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Adequacy of neural networks for widescale dayahead load forecasts on buildings and distribution systems using smart meter data
Energy Informatics volume 3, Article number: 28 (2020)
Abstract
Power system operation increasingly relies on numerous dayahead forecasts of local, disaggregated loads such as single buildings, microgrids and small distribution system areas. Various datadriven models can be effective predicting specific time series onestepahead. The aim of this work is to investigate the adequacy of neural network methodology for predicting the entire load curve dayahead and evaluate its performance for a widescale application on local loads. To do so, we adopt networks from other shortterm load forecasting problems for the multistep prediction. We evaluate various feedforward and recurrent neural network architectures drawing statistically relevant conclusions on a large sample of residential buildings. Our results suggest that neural network methodology might be illchosen when we predict numerous loads of different characteristics while manual setup is not possible. This article urges to consider other techniques that aim to substitute standardized load profiles using widescale smart meters data.
Introduction
Following the ongoing transformation of the European power system, it will be necessary to locally balance the increasing share of decentralized renewable energy supply. Distribution system operation will require a versatile and reliable model to obtain numerous dayahead load forecasts (DALF) on various levels of load aggregation. Widescale installation of smart meters allows to apply specialized datadriven techniques for local dayahead forecasting instead of currently used standardized load profiles (SLP). Among various machine learning approaches to load forecasting discussed in the literature, artificial neural networks (ANN) are the most intensively investigated methodology (Ahmad et al. 2018; Bourdeau et al. 2019).
There exist multiple models predicting a specific load time series onestepahead (e.g. hourly consumption of a university campus) (Ahmad et al. 2018). Nevertheless, only few proposals were made to use neural networks for dayahead (multistep) forecasts which will become more important for the distribution system operation. In particular, ANNs have been applied for predicting dayahead loads of larger buildings (Bagnasco et al. 2015; Chitsaz et al. 2015a; Ryu et al. 2016), consumer aggregations (Marinescu et al. 2013) and microgrids (Amjady et al. 2010; Hernández et al. 2014). Further, there have been attempts to forecast a single household load using novel deep learning techniques (Amarasinghe et al. 2017; Mocanu et al. 2016).
Proposed models allow only limited conclusions about applying ANN for DALF on a widescale^{Footnote 1}. The wellperforming setup required detailed knowledge of the load and was often found and manually tuned through trial and error. Further, the networks require large amounts of historic data and are subject to overfitting (Amarasinghe et al. 2017; Chalal et al. 2016). The accuracy substantially varied depending on the load. While a proposed model was accurate for a given building, similar setup performed notably worse when applied on a different consumer (Foucquier et al. 2013).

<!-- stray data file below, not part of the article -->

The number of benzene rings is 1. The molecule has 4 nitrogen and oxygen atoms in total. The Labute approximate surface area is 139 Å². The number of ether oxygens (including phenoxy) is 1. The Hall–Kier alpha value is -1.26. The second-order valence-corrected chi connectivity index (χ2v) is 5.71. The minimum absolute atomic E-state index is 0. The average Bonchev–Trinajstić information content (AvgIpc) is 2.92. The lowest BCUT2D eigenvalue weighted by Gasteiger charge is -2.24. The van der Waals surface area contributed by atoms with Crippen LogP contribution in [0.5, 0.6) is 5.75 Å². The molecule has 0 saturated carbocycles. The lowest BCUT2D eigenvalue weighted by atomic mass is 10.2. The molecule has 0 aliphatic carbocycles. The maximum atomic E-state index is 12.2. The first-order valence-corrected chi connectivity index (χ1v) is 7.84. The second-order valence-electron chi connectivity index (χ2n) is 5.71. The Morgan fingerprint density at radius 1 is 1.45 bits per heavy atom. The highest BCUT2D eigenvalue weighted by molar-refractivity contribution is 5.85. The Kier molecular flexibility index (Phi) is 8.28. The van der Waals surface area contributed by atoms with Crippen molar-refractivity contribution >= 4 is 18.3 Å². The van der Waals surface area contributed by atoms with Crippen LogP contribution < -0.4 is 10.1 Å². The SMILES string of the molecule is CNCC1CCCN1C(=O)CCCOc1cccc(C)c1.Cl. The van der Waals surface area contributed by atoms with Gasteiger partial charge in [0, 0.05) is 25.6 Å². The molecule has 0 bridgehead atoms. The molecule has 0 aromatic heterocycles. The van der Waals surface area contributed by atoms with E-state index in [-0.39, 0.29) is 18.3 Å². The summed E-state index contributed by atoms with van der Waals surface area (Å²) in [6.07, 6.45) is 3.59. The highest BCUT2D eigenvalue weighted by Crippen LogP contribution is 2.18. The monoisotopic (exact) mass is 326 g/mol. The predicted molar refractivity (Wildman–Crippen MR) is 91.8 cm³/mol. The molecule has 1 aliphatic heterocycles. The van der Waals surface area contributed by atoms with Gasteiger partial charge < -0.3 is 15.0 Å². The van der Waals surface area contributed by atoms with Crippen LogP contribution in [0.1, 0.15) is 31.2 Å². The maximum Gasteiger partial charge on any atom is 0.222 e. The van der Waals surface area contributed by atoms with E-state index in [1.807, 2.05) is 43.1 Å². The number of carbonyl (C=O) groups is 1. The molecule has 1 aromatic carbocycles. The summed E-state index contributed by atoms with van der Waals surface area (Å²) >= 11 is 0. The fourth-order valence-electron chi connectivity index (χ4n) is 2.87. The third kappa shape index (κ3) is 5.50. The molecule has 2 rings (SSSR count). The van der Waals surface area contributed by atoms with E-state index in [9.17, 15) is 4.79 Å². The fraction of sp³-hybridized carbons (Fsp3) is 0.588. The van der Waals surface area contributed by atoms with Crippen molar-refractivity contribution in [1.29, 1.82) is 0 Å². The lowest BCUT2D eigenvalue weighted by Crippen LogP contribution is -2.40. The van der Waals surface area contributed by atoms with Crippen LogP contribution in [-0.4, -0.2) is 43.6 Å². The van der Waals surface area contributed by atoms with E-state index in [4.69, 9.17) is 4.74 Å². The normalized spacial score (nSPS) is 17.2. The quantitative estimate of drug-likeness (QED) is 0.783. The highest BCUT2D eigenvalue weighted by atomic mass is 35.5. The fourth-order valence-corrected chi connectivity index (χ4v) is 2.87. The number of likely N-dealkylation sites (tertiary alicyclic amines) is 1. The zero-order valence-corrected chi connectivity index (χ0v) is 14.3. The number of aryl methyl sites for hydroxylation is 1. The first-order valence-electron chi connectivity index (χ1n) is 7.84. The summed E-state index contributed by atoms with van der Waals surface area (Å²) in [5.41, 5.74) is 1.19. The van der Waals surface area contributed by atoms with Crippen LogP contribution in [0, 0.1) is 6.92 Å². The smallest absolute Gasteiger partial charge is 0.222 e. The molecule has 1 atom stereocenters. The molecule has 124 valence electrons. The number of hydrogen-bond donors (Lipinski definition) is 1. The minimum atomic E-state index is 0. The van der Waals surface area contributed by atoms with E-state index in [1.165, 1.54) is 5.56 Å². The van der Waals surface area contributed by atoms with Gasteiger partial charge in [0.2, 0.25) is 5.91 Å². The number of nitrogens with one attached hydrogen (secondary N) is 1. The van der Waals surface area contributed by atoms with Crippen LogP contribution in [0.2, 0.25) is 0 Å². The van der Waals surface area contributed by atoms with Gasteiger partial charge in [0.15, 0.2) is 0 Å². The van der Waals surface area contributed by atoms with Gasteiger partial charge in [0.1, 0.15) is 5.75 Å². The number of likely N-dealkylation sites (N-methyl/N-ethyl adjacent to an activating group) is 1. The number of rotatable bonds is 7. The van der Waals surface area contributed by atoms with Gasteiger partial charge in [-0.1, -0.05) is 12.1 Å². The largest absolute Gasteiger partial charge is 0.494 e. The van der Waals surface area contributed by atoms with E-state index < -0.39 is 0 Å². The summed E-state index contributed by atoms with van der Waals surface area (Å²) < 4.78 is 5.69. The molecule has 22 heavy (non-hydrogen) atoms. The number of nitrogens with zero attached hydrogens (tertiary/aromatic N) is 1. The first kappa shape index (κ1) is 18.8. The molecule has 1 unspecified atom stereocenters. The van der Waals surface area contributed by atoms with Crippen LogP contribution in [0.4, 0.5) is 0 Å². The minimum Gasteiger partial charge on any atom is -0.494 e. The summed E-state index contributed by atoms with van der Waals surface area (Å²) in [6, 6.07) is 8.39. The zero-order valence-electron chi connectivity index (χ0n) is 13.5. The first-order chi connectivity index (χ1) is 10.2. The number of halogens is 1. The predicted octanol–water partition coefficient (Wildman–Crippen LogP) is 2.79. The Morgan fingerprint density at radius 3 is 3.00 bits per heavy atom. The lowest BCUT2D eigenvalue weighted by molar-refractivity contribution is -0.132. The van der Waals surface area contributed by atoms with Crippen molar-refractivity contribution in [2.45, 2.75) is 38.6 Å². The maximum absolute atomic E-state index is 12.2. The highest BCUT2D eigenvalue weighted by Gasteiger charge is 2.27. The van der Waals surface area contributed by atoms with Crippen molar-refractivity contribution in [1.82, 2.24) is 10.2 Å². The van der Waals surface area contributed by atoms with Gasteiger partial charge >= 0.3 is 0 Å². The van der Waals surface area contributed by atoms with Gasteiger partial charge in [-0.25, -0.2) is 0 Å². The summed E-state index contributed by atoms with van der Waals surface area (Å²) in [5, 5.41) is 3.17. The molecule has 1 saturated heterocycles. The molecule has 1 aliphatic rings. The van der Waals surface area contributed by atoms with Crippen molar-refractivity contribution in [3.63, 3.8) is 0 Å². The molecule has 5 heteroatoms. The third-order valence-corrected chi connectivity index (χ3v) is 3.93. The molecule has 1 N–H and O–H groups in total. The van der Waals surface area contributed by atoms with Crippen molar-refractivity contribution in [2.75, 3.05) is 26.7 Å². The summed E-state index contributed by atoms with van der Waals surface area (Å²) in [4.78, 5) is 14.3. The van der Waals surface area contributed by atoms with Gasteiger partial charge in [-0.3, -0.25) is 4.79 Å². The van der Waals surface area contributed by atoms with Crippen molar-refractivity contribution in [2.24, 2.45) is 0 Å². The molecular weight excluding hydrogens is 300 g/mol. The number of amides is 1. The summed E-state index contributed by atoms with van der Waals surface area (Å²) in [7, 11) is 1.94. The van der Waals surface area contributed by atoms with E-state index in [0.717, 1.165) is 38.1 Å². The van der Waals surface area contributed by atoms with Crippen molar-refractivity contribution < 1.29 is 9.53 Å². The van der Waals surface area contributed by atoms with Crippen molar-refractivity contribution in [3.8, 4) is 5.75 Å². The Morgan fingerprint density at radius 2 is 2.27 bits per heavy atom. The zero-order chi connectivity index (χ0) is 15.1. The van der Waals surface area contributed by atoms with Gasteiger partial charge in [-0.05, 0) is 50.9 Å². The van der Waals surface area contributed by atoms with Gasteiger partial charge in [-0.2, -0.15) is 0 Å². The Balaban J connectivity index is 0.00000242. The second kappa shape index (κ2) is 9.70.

When deciding on a general methodology to substitute SLPs for widescale distribution system operation, statistical analysis is required to avoid casebased reasoning. In this work, we provide a comprehensive evaluation of the ANN methodology for local dayahead load forecasting. While many existing models forecast the timeseries onestepahead, we discuss various strategies to adopt a network for predicting the entire daily load curve. From the literature, we select and evaluate four different ANN architectures that appear suitable for a widescale application. We provide evidence that the prominent ANN methodology, as currently implemented, might be illsuited for predicting local consumption on a widescale, despite being accurate for particular loads.
Background
In this section, we provide theoretical background for our study. We start by describing the loads we will be predicting and continue with an overview of the ANN methodology as well as its state of the art applications for local load forecasting. The provided background allows unprepared readers to comprehend the selection and setup of ANN models that we describe in the subsequent section.
Local loads
Local loads range from single family homes to a small distribution system area supplied by an MV/LV substation including microgrids (DangHa et al. 2017). Naturally, their consumption is very diverse and more volatile than the transmission system load.
A consumption pattern mainly depends on the aggregation size. At a small level, it highly depends on the consumer behavior which makes it harder to predict. Generally, load is autoregressive and underlies annual and weekly seasonalities but to different extent depending on the size (Sevlian and Rajagopal 2014) (Fig. 1).
Artificial neural networks
Neural network methodology is a set of methods used in many machine learning applications. It can model almost any nonlinear relation between multiple inputs and outputs. Assuming existence, the relation is selflearned from historic data by a specialized training algorithm that solves the regression equation (Friedman et al. 2008)
where regression function r describes the systematic information about scalar variable y, and residual error ε represents all the uncaptured influences independent of vector input X.
A network can be seen as an interconnection of single elements called artificial neurons with an individual output